|Publication number||US3931597 A|
|Application number||US 05/439,482|
|Publication date||Jan 6, 1976|
|Filing date||Feb 4, 1974|
|Priority date||Feb 4, 1974|
|Publication number||05439482, 439482, US 3931597 A, US 3931597A, US-A-3931597, US3931597 A, US3931597A|
|Inventors||Frederick Y. Cho, Bill J. Hunsinger|
|Original Assignee||The Magnavox Company|
|Export Citation||BiBTeX, EndNote, RefMan|
|Patent Citations (1), Referenced by (24), Classifications (18)|
|External Links: USPTO, USPTO Assignment, Espacenet|
1. Field of the Invention
This invention relates generally to acoustic surface wave devices and more particularly to techniques for synthesizing desired device frequency characteristics. The desired frequency characteristics are provided in the present invention by appropriate phase-encoding of the transducer elements as contrasted with the amplitude-encoding of the transducer elements of the prior art.
2. Description of the Prior Art
In acoustic surface wave devices, varying electric signals, applied to properly-positioned transducer electrodes deposited on a piezoelectric substrate, generate acoustic waves which propagate along the substrate surface. Correspondingly, the passage of acoustic waves on the surface of a piezoelectric substrate through a region in which properly-positioned transducer electrodes have been deposited, will generate an electric signal at the output of the transducer. These phenomena can be used to provide a group of electronic devices having predetermined transfer-function characteristics.
To provide specified frequency characteristics in an acoustic surface wave device, the desired characteristics, which are typically specified in the frequency domain, are transformed into a time domain representation. The time domain representation is chosen because of the correspondence to the physical situation in which an acoustic wave propagates with a velocity characteristic of the device substrate and interacts with the electro-acoustic elements of a transducer in an acoustic surface wave device. The propagation of the acoustic surface wave in the device corresponds to propagation along the time axis in the time domain representation.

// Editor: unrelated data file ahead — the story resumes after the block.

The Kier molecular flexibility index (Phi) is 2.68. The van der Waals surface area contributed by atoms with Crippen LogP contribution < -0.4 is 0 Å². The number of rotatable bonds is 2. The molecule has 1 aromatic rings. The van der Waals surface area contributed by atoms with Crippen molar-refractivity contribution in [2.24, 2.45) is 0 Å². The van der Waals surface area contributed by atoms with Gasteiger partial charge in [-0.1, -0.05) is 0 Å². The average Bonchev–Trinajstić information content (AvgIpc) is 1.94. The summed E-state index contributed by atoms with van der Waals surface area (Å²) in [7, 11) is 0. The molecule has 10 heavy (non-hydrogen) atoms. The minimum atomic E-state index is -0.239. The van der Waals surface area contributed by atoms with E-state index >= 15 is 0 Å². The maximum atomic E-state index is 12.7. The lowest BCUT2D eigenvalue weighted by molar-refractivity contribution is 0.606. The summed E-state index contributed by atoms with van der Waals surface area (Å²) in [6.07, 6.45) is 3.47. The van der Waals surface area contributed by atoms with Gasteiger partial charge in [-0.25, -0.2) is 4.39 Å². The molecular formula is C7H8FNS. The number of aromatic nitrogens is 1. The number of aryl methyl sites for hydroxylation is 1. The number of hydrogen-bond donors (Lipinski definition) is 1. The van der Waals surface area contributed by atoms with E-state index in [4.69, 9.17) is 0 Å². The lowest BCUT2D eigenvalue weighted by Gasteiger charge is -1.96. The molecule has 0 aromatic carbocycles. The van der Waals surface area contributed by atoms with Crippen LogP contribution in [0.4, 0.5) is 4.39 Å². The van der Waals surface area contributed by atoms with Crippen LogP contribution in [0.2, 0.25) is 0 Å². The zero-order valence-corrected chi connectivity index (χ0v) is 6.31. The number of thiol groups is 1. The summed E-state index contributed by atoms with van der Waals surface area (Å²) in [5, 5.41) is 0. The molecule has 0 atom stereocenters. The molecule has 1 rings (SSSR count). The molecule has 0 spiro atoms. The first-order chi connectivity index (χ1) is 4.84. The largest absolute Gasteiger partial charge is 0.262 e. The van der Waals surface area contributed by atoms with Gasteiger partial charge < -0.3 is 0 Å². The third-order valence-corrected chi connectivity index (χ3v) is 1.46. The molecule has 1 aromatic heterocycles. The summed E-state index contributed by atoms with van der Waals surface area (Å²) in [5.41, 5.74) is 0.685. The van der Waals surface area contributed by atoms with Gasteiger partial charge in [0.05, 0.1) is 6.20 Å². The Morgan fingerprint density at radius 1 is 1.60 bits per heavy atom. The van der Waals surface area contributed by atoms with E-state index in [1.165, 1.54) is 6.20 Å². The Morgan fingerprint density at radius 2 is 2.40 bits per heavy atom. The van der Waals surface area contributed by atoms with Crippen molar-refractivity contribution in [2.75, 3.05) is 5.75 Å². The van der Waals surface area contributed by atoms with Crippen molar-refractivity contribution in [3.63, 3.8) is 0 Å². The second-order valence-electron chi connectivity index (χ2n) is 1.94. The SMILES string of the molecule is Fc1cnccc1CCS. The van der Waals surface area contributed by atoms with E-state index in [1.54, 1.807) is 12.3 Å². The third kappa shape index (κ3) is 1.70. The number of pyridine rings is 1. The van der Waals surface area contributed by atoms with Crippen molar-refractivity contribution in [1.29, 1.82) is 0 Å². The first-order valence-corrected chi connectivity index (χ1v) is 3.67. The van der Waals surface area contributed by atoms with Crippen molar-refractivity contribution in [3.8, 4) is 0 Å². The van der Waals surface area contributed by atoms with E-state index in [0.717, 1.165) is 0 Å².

The characteristics of the transducer elements, with which the propagating acoustic surface wave interacts, are chosen to produce an electrical analog of the function displayed in the time domain representation. In particular, one set of transducer elements, assigned an arbitrary polarity, is associated with the local time domain maxima, while a second set of transducer elements, arbitrarily assigned the opposite polarity, is associated with the local time domain minima. The magnitude of local maxima and minima of the time domain representation is reproduced in the acoustic surface wave device by appropriate amplitude of overlap between adjacent transducer elements of the two transducer elements sets, resulting in an amplitude-encoding of the transducer elements.